Starting in March, California inmates will no longer need to make copayments when they go in for medical help.
The payments are no longer necessary, as they offer “minimal fiscal benefit” and “may hinder patients from seeking care,” according to the California Department of Corrections and Rehabilitation and the Correctional Health Care Services department.
“Copayments may hinder patients from seeking care for health issues which, without early detection and intervention, may become exacerbated, resulting in decreased treatment efficacy and/or increased treatment cost,” the health services department said in a news release.
An internal review found that the state collected $460,000 in copayments from over 220,000 medical and dental visits in the previous fiscal year.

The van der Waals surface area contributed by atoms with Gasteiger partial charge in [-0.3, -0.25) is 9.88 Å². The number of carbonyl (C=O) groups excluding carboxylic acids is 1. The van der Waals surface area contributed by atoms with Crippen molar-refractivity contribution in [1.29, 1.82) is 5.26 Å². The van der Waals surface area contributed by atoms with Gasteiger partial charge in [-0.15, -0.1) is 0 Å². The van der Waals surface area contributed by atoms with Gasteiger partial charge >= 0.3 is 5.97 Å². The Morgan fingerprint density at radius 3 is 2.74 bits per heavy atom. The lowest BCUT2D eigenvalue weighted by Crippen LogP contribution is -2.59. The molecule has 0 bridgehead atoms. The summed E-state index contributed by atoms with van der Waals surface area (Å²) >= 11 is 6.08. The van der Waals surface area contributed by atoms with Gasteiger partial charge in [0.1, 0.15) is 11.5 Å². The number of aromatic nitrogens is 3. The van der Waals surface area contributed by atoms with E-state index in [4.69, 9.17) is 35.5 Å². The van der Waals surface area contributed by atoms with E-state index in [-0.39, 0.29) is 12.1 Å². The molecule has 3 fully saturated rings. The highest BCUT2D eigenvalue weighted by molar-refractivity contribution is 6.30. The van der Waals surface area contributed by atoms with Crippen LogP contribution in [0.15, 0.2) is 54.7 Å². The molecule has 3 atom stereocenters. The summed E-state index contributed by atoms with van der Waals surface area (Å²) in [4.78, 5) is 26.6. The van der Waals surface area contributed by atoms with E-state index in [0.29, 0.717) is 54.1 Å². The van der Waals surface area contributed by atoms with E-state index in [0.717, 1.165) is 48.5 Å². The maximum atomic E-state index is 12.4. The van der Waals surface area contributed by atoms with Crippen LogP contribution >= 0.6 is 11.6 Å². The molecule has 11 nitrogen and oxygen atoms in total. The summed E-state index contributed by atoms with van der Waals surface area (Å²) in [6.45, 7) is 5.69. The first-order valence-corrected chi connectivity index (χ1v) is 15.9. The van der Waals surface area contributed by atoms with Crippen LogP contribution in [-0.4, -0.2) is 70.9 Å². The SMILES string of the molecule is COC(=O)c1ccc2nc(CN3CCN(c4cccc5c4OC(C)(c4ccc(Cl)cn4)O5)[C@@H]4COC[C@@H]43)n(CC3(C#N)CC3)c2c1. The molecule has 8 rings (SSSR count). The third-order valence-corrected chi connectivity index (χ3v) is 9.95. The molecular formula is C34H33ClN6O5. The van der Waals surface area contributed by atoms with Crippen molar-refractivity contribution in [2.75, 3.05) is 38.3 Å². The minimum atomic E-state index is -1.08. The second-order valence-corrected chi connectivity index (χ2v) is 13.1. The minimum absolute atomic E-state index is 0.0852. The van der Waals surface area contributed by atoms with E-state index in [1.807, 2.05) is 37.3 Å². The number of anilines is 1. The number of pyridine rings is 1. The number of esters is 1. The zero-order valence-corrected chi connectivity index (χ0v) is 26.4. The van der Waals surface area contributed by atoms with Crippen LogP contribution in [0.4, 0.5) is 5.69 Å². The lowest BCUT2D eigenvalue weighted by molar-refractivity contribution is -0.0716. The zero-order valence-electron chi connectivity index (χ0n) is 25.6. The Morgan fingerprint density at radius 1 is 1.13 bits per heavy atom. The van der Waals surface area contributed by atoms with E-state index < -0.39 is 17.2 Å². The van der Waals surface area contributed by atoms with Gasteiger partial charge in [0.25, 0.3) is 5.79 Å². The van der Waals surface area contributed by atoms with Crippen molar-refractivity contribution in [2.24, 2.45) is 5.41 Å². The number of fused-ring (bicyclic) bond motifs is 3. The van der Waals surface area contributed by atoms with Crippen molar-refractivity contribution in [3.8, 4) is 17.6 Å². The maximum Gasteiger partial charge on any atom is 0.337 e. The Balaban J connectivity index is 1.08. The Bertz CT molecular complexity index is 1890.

Since 1994, the state corrections department has been allowed to charge $5 every time an inmate comes forward for a medical or dental visit. The fee is added to the inmate’s prison account, and if the inmate has no available money, there is no charge. Inmates do not provide copayments when they go in for mental health services.
On March 1, the state will stop copayment charges for medical and dental services, as well as charges for dental prosthetic appliances.
In December, Assemblyman Mark Stone, D-Scotts Valley, submitted a bill that would have barred the corrections department from collecting medical copayments.